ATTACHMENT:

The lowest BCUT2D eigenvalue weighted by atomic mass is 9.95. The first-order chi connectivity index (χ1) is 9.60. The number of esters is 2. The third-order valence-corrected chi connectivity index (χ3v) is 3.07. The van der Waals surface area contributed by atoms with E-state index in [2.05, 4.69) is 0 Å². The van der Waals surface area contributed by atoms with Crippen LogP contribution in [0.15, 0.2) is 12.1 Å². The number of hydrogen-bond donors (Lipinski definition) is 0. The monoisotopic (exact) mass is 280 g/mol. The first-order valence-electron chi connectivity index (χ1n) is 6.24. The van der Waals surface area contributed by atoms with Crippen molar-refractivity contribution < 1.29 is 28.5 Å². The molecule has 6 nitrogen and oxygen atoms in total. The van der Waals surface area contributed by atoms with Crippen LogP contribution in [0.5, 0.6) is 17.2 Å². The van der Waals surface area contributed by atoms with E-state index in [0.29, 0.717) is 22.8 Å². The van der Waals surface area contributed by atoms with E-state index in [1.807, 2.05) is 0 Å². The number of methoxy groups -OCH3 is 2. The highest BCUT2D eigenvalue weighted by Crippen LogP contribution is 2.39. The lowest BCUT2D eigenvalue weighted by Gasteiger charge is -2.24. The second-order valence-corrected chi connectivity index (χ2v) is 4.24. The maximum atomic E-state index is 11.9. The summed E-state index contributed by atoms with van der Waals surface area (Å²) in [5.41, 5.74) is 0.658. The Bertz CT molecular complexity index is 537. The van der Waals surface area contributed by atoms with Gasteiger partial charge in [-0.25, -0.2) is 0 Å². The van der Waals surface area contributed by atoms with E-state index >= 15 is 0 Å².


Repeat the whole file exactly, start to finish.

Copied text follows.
The lowest BCUT2D eigenvalue weighted by atomic mass is 9.95. The first-order chi connectivity index (χ1) is 9.60. The number of esters is 2. The third-order valence-corrected chi connectivity index (χ3v) is 3.07. The van der Waals surface area contributed by atoms with E-state index in [2.05, 4.69) is 0 Å². The van der Waals surface area contributed by atoms with Crippen LogP contribution in [0.15, 0.2) is 12.1 Å². The number of hydrogen-bond donors (Lipinski definition) is 0. The monoisotopic (exact) mass is 280 g/mol. The first-order valence-electron chi connectivity index (χ1n) is 6.24. The van der Waals surface area contributed by atoms with Crippen molar-refractivity contribution < 1.29 is 28.5 Å². The molecule has 6 nitrogen and oxygen atoms in total. The van der Waals surface area contributed by atoms with Crippen LogP contribution in [0.5, 0.6) is 17.2 Å². The van der Waals surface area contributed by atoms with E-state index in [0.29, 0.717) is 22.8 Å². The van der Waals surface area contributed by atoms with E-state index in [1.807, 2.05) is 0 Å². The number of methoxy groups -OCH3 is 2. The highest BCUT2D eigenvalue weighted by Crippen LogP contribution is 2.39. The lowest BCUT2D eigenvalue weighted by Gasteiger charge is -2.24. The second-order valence-corrected chi connectivity index (χ2v) is 4.24. The maximum atomic E-state index is 11.9. The summed E-state index contributed by atoms with van der Waals surface area (Å²) in [5.41, 5.74) is 0.658. The Bertz CT molecular complexity index is 537. The van der Waals surface area contributed by atoms with Gasteiger partial charge in [-0.25, -0.2) is 0 Å². The van der Waals surface area contributed by atoms with E-state index >= 15 is 0 Å².